Because there is no humor in the series, audiences could be compelled to think that a joke here or there would save this plummeting fiasco. The problem with shows demonstrating this level of seriousness, sometimes described as ‘gritty’ or ‘uncompromising,’ is that unending drama, dishumor, and constant solemnity grows boring. Does no one ever stub their toe? Does little Carter never put on a shirt backward? Does no one ever drop anything?

Over-emphasizing a character’s internal struggle, stress, strife, or external anger only emphasizes a single facet of that character. And that poses a problem for Yellowstone and its writers; why can’t they present clear, realistic, and complete characters? Every character is terrified or angry all the time, and such a situation is not tenable forever, not even for Academy-Award-winning actors playing said characters.

The previously mentioned prequel 1883 appears to have been sent post-news of Costner’s departure, an obvious and unrepentant ploy to attract new viewership and prop up Yellowstone’s sagging numbers.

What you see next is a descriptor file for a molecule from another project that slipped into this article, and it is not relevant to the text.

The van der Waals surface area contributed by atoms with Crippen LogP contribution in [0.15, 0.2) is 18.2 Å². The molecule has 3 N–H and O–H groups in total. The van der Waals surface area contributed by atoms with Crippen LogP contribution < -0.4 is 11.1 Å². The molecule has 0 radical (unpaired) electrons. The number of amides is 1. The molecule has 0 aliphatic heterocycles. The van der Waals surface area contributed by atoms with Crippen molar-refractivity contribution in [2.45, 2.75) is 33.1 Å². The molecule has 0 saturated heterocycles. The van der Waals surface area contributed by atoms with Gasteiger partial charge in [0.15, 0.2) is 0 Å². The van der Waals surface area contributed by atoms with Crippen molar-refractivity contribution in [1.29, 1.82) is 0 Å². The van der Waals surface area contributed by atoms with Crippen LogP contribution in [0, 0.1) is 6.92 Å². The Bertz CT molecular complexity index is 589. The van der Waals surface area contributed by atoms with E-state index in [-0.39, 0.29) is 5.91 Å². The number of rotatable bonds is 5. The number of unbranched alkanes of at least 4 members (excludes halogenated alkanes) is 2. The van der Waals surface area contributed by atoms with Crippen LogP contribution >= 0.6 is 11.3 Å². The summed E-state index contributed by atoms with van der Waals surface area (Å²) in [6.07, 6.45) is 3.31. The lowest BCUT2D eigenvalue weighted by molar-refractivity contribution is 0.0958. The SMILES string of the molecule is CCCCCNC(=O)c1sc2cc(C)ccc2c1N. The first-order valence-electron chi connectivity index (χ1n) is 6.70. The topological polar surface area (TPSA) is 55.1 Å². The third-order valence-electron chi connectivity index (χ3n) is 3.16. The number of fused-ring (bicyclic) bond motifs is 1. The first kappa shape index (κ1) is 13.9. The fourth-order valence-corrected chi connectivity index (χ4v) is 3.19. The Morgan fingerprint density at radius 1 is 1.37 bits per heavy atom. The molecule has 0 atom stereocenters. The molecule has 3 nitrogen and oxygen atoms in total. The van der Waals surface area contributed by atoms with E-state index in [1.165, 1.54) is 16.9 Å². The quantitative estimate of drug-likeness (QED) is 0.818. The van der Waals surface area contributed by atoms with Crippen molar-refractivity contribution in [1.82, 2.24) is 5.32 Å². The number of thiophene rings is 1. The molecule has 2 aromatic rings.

Kevin Costner and the Writers

Kevin Costner Golden Globe
Kevin Costner & MW/Twitter

Kevin Costner is currently working on another western project, Horizon: An American Sagawhich may have taken his focus away from Yellowstone. Of course, several other off-screen issues have arisen as well.

Automatically assigning blame to the staff writers and taking Kevin Costner to task for leaving is easy enough. Those two problems could prove insurmountable enough for even Paramount to overcome. If one adds that a writers’ strike will slow down production, then die-hard viewers, alongside casual watchers, will be left with the sense that Yellowstone won’t be coming back. And even if it does, the show will most likely be an empty husk of what it once promised.